Remember the writing prompt from last week? It’s a cold, wet day and you’re in a hurry to get somewhere. You can’t find your coat, but you’re late so you leave anyway. When you get to where you’re going, you’re relieved to see one of your old coats draped over a chair in the corner. You put on the coat, zip it up, stick your hand in the pockets – and discover something that you’ve been looking for, something that you’ve been missing for a while, in the left-hand pocket. You turn to the nearest person, show them what you’ve found, and begin to tell them the story, starting with the words “This is my…“
The first Pocket Monologue comes from Austin playwright, novelist and actor Katherine Catmull:
This is my yellow chalk. Shoot, I’m so glad to have this back. It’s really hard to find this rich yellow, I mean this specific, yolk-from-the-egg-of-a-backyard-chicken color. Your typical chalk only comes in the butter to sunflower range.
I’m a tagger, I guess, basically. A gentle tagger. A Buddhist tagger, because when you tag in chalk, you need to be friendly with impermanence.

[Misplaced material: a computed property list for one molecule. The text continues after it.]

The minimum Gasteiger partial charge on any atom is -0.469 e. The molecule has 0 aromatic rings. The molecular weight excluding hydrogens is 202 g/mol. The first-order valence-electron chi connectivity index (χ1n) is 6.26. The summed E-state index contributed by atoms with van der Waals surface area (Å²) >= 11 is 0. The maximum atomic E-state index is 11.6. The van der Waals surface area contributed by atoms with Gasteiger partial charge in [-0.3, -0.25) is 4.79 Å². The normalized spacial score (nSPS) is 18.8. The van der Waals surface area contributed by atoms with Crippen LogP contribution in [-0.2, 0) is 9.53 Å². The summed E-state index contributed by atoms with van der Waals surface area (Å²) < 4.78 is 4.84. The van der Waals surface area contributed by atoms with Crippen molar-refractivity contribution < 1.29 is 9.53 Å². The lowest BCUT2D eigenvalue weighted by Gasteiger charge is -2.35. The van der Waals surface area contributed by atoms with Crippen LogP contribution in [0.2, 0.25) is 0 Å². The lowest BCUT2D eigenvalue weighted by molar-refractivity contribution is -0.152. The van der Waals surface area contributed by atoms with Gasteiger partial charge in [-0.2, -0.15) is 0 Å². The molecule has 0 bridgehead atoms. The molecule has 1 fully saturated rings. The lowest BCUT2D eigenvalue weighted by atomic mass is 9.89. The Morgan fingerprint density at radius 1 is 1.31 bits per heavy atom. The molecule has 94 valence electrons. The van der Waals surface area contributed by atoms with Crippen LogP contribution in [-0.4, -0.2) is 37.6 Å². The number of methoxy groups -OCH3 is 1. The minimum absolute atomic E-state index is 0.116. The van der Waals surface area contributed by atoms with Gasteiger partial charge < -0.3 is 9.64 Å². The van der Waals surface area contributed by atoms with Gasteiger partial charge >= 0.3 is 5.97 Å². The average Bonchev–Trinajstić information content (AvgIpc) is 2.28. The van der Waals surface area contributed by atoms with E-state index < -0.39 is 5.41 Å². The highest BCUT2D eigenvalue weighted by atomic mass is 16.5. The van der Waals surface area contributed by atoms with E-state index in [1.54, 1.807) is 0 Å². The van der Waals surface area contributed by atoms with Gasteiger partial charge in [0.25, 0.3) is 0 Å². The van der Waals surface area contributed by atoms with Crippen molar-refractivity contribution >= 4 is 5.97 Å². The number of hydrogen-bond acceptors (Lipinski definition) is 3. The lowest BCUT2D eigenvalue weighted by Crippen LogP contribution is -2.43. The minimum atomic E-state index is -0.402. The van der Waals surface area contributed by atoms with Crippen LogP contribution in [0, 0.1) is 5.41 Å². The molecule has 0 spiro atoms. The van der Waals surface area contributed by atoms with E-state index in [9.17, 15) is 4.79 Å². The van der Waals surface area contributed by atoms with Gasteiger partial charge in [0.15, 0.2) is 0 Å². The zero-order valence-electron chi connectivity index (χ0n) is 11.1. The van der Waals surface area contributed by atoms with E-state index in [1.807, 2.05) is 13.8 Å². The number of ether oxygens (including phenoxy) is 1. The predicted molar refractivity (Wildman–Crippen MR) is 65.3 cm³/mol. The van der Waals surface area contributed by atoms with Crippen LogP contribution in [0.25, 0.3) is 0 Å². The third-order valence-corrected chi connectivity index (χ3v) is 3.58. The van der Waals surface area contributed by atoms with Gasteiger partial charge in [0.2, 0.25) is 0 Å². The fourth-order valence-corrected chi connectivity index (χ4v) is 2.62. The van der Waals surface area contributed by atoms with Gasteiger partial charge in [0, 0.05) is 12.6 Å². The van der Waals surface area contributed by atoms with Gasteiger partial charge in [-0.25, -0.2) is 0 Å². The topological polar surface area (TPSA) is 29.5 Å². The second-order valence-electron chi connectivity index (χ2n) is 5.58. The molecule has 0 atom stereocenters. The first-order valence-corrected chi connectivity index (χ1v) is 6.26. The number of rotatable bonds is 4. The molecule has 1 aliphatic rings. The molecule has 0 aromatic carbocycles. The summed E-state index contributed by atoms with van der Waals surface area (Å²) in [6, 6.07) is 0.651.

But I prefer to think of myself as an illuminator. You know, like monks used to do, in books? Drawing curlicues in rust and gold and indigo around capital letters? And crazy little doodles in the margins – wolves giving you the eyeball; calm dudes tying themselves into actual knots; angels in weird hats?
I’m not illuminating books, though. I’m illuminating the city. You might have seen my work…? Well, or not, it’s been rainy. Anyway, I illuminate signs. Billboards, stop signs, street signs. “No Parking Tow Away” signs. SALE TODAY ONLY signs. “All welcome to worship Sunday 10am” signs.
Last week, I did a fantastic one on the downtown WHOLE FOODS sign – gardens and pinwheel-eyed hunters and fish caught by their silver tails. I worked all night.
I think the open-up staff hosed it off.
One day I will have finished the whole city. The Book of Austin. The Très Riches Heures du Austin, Texas. The whole city, every word of it, cuddled around with verdigris vines, and oddball birds in profile, and skinny carmine cats hanging upside down from the crossbar of capital T’s.
That day, though, I’ll have to start again. Because, you know: rain, hoses. I’ll have to start again.
And then I’ll have to start again, and then again, and again, and again.
So it’s a pretty good life!
Especially now I found this yellow chalk. Boom, take that, impermanence.
This work is the property of Katherine Catmull, published here with permission.